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March 26, 2017

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Jim Hunter decided to retire to Florida in 10 years. What amount should Jim invest today so that he will be able to withdraw $25,000 at the end of each year for 30 years after he retires. Assume he can invest money at 9% interest compounded annually. (Using the Tables)

  • math - ,

    The present value of an ordinary annuity is the sum of the present values of the future periodic payments at the point in time one period before the first payment.

    What is the amount that must be paid (Present Value) for an annuity with a periodic payment of R dollars to be made at the end of each year for N years, at an interest rate of I% compounded annually? For this scenario, we must compute the present value of each future payment at compound interest, at a time one period before the initial payment, and adding all the present values of all the payments.

    Remember that the compounded amount of $P is S = P(1 + i)^n. Here, P is the present value, S = the compounded amount (or in this case, the periodic payment). Considering a simple example, find the present value of of a series of $200 payments made at the end of each year for 3 years in a fund that pays 4% interest compounded annually.

    With the first periodic payment being made at the end of the first year, its present value is $200/(1 + .04)^1 = $200/1.04.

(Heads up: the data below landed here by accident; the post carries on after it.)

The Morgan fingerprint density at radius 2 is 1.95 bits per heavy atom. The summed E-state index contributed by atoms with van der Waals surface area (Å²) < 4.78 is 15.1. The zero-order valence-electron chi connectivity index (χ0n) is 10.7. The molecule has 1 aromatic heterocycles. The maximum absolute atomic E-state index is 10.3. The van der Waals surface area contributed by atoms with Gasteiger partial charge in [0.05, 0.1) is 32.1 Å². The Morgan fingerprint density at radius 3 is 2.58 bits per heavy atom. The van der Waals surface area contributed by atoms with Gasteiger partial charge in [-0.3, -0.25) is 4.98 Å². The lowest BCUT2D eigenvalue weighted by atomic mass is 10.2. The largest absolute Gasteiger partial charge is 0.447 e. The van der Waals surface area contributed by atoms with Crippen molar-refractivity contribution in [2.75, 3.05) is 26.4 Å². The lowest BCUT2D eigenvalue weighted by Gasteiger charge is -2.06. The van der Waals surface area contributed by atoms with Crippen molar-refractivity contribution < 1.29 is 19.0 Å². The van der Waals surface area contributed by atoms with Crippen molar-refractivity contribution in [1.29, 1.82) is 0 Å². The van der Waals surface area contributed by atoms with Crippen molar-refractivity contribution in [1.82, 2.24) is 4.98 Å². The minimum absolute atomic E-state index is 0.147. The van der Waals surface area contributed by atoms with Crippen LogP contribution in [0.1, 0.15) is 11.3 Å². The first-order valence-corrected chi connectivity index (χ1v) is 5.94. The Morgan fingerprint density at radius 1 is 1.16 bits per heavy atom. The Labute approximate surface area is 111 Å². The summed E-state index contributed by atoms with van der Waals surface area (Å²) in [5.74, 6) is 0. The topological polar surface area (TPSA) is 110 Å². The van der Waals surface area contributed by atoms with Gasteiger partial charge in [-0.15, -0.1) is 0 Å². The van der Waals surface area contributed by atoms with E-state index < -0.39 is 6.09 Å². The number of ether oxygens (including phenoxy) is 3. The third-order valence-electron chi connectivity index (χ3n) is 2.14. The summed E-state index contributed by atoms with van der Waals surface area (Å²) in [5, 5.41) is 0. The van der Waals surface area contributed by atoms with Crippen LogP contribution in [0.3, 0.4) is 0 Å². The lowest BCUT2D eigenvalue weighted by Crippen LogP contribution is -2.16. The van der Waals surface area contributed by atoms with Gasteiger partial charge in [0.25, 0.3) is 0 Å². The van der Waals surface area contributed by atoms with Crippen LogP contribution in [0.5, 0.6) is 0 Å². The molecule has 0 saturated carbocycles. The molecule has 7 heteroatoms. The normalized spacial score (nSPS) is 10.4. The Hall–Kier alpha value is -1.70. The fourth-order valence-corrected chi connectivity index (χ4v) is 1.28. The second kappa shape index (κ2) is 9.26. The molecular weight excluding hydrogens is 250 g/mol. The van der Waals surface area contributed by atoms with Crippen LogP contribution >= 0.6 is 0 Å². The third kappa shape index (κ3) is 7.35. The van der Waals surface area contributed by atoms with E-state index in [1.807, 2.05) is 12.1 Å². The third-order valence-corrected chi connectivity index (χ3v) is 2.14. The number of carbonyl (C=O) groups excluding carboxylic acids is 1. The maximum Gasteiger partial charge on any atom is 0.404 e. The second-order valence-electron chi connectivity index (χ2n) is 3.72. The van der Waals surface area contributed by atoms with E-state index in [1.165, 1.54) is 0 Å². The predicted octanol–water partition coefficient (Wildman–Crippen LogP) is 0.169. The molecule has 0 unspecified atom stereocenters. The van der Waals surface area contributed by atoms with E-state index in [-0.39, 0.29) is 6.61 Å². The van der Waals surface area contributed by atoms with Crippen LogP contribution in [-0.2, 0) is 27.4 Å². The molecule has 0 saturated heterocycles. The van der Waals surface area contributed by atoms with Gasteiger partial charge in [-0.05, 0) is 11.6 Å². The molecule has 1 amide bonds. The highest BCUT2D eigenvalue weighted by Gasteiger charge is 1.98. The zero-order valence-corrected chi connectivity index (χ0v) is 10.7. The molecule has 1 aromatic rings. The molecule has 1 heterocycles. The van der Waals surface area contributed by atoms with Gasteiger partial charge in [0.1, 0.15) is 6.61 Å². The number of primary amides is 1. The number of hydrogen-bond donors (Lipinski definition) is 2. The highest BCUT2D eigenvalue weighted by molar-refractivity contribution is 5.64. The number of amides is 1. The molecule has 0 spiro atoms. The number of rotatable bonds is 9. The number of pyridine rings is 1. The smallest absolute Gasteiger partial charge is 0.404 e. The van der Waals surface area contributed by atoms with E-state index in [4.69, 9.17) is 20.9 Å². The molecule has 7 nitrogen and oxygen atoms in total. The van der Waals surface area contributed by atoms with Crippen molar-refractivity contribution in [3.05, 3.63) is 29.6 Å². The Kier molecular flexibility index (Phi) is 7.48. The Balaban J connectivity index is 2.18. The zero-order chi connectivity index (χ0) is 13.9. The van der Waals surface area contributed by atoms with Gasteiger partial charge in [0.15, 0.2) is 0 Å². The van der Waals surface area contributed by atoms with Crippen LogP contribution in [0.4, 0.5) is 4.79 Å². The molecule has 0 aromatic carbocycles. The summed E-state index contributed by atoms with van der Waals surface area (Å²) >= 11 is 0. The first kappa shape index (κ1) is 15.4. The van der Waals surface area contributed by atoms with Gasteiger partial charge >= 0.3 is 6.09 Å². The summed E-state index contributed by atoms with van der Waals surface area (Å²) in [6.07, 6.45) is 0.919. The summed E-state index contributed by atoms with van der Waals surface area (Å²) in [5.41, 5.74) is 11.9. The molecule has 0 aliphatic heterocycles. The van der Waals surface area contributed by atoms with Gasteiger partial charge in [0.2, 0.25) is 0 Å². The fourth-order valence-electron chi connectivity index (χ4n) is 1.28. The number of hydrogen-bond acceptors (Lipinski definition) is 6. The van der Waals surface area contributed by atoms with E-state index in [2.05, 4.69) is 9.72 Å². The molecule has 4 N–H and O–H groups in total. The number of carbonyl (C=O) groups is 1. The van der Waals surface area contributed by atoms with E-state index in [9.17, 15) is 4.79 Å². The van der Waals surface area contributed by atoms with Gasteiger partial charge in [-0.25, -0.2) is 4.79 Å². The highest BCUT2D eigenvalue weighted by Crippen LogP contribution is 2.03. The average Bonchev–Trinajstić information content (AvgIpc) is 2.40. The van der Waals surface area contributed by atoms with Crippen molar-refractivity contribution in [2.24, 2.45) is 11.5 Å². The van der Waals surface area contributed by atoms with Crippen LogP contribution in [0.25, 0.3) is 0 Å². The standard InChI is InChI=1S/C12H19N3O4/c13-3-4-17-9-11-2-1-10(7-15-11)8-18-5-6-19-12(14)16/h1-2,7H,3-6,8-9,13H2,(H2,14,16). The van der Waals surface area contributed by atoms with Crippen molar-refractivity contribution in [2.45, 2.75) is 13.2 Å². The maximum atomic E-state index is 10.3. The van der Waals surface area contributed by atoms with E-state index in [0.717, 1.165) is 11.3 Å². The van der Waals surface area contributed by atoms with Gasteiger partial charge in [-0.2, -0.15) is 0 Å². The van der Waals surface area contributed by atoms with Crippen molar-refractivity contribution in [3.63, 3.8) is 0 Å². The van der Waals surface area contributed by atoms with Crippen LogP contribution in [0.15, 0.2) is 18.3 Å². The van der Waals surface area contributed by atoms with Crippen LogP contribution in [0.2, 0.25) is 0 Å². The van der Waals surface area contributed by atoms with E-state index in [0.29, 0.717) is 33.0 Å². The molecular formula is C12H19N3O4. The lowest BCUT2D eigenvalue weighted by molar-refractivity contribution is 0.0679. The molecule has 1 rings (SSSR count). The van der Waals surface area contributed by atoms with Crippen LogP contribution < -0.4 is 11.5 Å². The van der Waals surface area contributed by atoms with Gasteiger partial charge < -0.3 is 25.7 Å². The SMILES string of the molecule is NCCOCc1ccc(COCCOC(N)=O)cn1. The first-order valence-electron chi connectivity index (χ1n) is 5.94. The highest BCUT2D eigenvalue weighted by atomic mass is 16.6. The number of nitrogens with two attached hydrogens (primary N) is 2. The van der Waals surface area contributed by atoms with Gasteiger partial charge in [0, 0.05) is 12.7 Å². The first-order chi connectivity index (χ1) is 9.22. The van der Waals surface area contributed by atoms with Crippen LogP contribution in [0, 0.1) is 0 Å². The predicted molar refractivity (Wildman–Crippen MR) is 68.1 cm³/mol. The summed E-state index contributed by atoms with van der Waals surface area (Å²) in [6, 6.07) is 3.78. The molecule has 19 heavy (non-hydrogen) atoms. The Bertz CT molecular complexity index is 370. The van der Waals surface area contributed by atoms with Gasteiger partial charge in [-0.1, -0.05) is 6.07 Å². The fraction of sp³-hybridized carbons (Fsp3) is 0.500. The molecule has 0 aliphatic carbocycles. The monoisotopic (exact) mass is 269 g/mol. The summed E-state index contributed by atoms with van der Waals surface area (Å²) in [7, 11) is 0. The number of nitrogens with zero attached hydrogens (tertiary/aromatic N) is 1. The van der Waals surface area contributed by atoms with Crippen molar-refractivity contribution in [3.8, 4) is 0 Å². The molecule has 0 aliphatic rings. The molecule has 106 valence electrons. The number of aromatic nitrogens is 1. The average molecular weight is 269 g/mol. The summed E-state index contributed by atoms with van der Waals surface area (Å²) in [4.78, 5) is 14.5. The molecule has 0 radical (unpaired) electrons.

With the second payment being made at the end of the second year, its present value is $200/(1.04)^2.
    With the third payment being made at the end of the third year, its present value is $200/(1.04)^3.
    The total present value of the three payments is therefore, $200/(1.04) + $200/(1.04)^2 + $200/(1.04)^3.

    In general terms, we can write this as P = R/(1+i)^1 + R/(1+i)^2 _ R/(1+i)^3.......+R/(1+i)^(n-1) + R/(1+i)^n.
    It is clear that the series of present valuse form a geometric progression with first term a = R/(1+i), the common factor r = 1/(1+i) and n = the number of terms, or payments. WIth the sum of such a progression being S = a(r^n - 1)/(r - 1), substitution leads us to

    .................................P = R[1 - (1 + i)^(-n)]/i

    where P = the Present Value, R = the periodic payment (or rent), n = the number of payment periods, and i = I/100n.

    Example: What is the present value of an annuity that must pay out $12,000 per year for 20 years with an annual interest rate of 6%? Here, R = 12,000, n = 20, and i = .06 resulting in

    P = 12000[1-(1.06)^-20]/.06 = $137,639

    Therefore, the purchase of an annuity for $137,639 bearing an annual interest of 6%, will enable the $12,000 annual payment over a 20 year period, for a total payout of $240,000.

    This should enable you to solve your problem.

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